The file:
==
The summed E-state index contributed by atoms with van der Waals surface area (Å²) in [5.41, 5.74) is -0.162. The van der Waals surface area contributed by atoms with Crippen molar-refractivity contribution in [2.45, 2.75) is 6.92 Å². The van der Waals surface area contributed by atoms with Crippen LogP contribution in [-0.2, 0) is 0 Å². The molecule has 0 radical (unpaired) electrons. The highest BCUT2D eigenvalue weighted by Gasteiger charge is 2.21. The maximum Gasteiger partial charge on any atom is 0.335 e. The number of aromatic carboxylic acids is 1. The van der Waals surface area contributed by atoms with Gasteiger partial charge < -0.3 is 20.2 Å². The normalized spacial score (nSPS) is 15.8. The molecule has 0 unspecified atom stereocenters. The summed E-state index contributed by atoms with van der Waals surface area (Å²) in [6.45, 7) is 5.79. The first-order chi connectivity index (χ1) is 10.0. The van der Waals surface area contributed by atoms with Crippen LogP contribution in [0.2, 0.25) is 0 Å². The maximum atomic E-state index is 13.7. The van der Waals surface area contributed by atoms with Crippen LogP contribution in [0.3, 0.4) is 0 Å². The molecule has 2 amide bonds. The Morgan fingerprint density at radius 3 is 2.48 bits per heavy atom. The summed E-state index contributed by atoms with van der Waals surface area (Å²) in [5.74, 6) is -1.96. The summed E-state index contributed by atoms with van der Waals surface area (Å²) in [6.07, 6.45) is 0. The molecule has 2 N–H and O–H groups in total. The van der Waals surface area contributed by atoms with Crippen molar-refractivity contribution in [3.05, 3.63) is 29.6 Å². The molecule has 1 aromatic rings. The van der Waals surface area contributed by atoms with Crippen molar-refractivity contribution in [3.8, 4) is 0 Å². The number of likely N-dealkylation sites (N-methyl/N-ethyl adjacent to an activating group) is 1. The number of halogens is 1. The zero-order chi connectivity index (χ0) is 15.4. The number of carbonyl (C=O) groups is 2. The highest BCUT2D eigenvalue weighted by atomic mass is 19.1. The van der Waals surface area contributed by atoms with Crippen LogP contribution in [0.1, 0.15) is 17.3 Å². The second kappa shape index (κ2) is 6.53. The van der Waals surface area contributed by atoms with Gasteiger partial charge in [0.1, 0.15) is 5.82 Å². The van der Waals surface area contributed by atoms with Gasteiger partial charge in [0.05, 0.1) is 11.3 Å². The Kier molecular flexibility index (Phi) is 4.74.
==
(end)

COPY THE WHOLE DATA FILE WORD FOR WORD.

The summed E-state index contributed by atoms with van der Waals surface area (Å²) in [5.41, 5.74) is -0.162. The van der Waals surface area contributed by atoms with Crippen molar-refractivity contribution in [2.45, 2.75) is 6.92 Å². The van der Waals surface area contributed by atoms with Crippen LogP contribution in [-0.2, 0) is 0 Å². The molecule has 0 radical (unpaired) electrons. The highest BCUT2D eigenvalue weighted by Gasteiger charge is 2.21. The maximum Gasteiger partial charge on any atom is 0.335 e. The number of aromatic carboxylic acids is 1. The van der Waals surface area contributed by atoms with Gasteiger partial charge < -0.3 is 20.2 Å². The normalized spacial score (nSPS) is 15.8. The molecule has 0 unspecified atom stereocenters. The summed E-state index contributed by atoms with van der Waals surface area (Å²) in [6.45, 7) is 5.79. The first-order chi connectivity index (χ1) is 10.0. The van der Waals surface area contributed by atoms with Crippen LogP contribution in [0.2, 0.25) is 0 Å². The maximum atomic E-state index is 13.7. The van der Waals surface area contributed by atoms with Crippen LogP contribution in [0.3, 0.4) is 0 Å². The molecule has 2 amide bonds. The Morgan fingerprint density at radius 3 is 2.48 bits per heavy atom. The summed E-state index contributed by atoms with van der Waals surface area (Å²) in [5.74, 6) is -1.96. The summed E-state index contributed by atoms with van der Waals surface area (Å²) in [6.07, 6.45) is 0. The molecule has 2 N–H and O–H groups in total. The van der Waals surface area contributed by atoms with Crippen molar-refractivity contribution in [3.05, 3.63) is 29.6 Å². The molecule has 1 aromatic rings. The van der Waals surface area contributed by atoms with Crippen molar-refractivity contribution in [3.8, 4) is 0 Å². The number of likely N-dealkylation sites (N-methyl/N-ethyl adjacent to an activating group) is 1. The number of halogens is 1. The zero-order chi connectivity index (χ0) is 15.4. The number of carbonyl (C=O) groups is 2. The highest BCUT2D eigenvalue weighted by atomic mass is 19.1. The van der Waals surface area contributed by atoms with Crippen LogP contribution in [0.1, 0.15) is 17.3 Å². The second kappa shape index (κ2) is 6.53. The van der Waals surface area contributed by atoms with Gasteiger partial charge in [0.1, 0.15) is 5.82 Å². The van der Waals surface area contributed by atoms with Gasteiger partial charge in [0.05, 0.1) is 11.3 Å². The Kier molecular flexibility index (Phi) is 4.74.